By on Oct 7, 2013 in Fiction

Page 1 Page 2 Page 3 Page 4

Cat with strange green glow

Catherine’s husband, Douglas Hewitt, had been famous in scientific circles for being a boy genius. He was still a genius at forty-five, though now no one made a fuss about it. In fact, his current work was a secret from the general scientific pool. For the past six years, he’d been working exclusively for Rhys Milestone, the British billionaire. The personal goal of Douglas’s employer was to be the first layman in space using his own ship. He claimed that he wanted to take tourists to space, even to setting up “space hotels,” but from an occasional comment from Douglas, Catherine knew there was way more than just this.  

Now and then Douglas contributed a brilliant article to some prestigious scientific periodical on a subject unrelated to this project and had garnered some attention with one in New Journal of Physics. Beyond that, he had little interaction with the outside world.  

Neither, for that matter, did Catherine. Since her husband’s work was so sensitive, she felt restricted in her socializing. She had to be careful not to let any information slip, so out of concern about this, she spent most of her time alone, and there was a lot of it since Douglas worked obsessively.

However, there was one living being that she did talk to about it, since he was highly unlikely to spread the information, being that he was a cat and basically mute. 

Only one time had she heard him speak. Shortly after acquiring him, she could not locate him anywhere in the house and only after several hours did she hear a tiny meow issuing from a closet. Apparently, he could meow when desperate, but never again had he been desperate. 

They named him Brodsky after Stanley J. Brodsky, one of Douglas’ favorite physicists.  Brodsky, a gray and black striped, domestic short hair, had appeared outside their back door, pacing the deck, one late summer day nine months earlier.  

“Oh, for heaven’s sake, let’s take him in,” said Douglas, as he crunched his English muffin. “You know you’re craving a cat since Murphy died.”

And she had been, oh so very much. Yet, she’d just not felt up to visiting the animal shelters, nor to answering ads in the papers for kitten placement. But now here was this very healthy looking, grown cat obviously desiring to come into their lives.

“He must belong to someone,” said Catherine.

“Well, there’s no collar and finders keepers,” Douglas said cavalierly, as he rose to head out to work. 

Rhys Milestone had built a large laboratory on a formerly wooded area behind their house which included an airplane hangar, helicopter pad, landing strip and underground facilities.  Behind it, the woods extended for miles, which Milestone had managed to purchase just, as he explained, to “keep things private.”  He did not own the ground their house sat on; at least that was theirs.

She took Brodsky to the vet where he was neutered, given shots, a clean bill of health, and an age assessment of around one year. There were no signs up at the local supermarket or post office advertising for a lost cat.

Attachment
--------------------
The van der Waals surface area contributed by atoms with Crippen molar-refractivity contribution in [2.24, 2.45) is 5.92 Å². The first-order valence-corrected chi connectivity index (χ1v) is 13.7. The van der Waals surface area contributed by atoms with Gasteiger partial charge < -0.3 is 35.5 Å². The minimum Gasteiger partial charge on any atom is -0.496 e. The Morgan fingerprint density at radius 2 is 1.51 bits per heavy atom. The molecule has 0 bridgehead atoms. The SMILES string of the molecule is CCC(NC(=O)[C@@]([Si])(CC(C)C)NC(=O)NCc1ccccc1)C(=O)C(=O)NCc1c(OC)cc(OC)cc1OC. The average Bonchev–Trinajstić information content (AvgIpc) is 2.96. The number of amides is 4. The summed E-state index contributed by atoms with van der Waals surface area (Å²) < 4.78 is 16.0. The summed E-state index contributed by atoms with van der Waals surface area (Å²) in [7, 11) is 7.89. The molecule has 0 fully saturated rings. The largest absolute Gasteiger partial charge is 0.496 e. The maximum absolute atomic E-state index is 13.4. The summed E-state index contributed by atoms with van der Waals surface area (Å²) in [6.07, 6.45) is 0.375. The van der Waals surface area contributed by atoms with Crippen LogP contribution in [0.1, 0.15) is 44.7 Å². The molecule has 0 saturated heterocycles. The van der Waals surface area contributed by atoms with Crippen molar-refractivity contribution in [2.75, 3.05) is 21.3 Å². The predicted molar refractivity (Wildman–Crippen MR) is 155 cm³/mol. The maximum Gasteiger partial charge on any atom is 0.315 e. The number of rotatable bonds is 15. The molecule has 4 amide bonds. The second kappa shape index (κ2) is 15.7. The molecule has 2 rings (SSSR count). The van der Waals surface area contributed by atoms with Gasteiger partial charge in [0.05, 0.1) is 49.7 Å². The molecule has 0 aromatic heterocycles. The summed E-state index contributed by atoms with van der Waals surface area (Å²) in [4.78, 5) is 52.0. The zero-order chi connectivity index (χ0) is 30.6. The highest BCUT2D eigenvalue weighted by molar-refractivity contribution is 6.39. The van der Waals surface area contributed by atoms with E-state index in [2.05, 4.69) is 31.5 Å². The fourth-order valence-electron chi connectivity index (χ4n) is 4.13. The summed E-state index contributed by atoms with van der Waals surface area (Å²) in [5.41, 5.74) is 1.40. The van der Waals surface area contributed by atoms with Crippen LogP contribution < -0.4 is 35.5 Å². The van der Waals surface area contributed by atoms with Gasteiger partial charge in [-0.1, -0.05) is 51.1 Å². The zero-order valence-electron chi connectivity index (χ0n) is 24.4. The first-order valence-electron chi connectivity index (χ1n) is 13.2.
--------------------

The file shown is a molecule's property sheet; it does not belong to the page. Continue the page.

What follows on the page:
From that day on, she and Brodsky had enjoyed each other. He was affectionate and often in her lap purring. They took naps together; she cuddled and kissed him.  

“He’s adorable,” she told Douglas. “I am so glad he dropped into our lives.”

At the time, Douglas wasn’t fully listening. He wore the expression he usually did when on the verge of realizing something that had been eluding him. “Possibly sound waves, not light!” he exclaimed before jumping from the sofa to run out to the lab. She knew he would be out there all night then; it would be a work marathon even more manic than usual.

With affectionate resignation, she flicked on the TV and set to watching a British miniseries from Netflix. Douglas would have been bored with all the Nineteenth Century delicacy and posturing, so perhaps it was just as well that he was working. Brodsky purred on her lap, and she felt deeply contented. But suddenly, he jumped off and made for the back door.

“Didn’t you just go?” she asked. “Why not just use the litter box? I don’t feel like getting up.”  

But he insisted, so she let him out the back door, then watched as he made a beeline for the lab. Oddly, the lab door instantly opened, and the cat disappeared inside. “That was weird,” she mumbled to herself as she headed back to the couch. 

Later she would question Douglas about it, and he explained: “I happened to be by the door getting something from a shelf and saw Brodsky out there clambering. I thought, why not let him in?  He can’t do any harm.”

“Well, what did he do then?” she asked.

“He walked around, checking the place out,” said Douglas.

“Did he go into the….the hangar?”

Douglas gave her a pointed look. “Of course not.”

“Okay,” she said, “but you know how cats are. They can sneak in when you can’t even figure out how.”

“He did not go into the hangar,” stated Douglas emphatically.  

Catherine’s concern over Brodsky possibly getting into the hanger was because she knew what Douglas was doing in there. 

Page 1 Page 2 Page 3 Page 4

Pages: 1 2 3 4


Margaret Karmazin’s credits include 140 stories published in literary and national magazines, including Rosebud, Chrysalis Reader, North Atlantic Review, Mobius, Confrontation, Pennsylvania Review and Another Realm. Her stories in The MacGuffin, Eureka Literary Magazine, Licking River Review and Words of Wisdom were nominated for Pushcart awards. Her story, "The Manly Thing," was nominated for the 2010 Million Writers Award. She has had stories included in Still Going Strong, Ten Twisted Tales, Pieces of Eight (Autism Acceptance), Zero Gravity, Cover of Darkness and M-Brane Sci-Fi Quarterlies #2 and #4, and a novel, Replacing Fiona, published by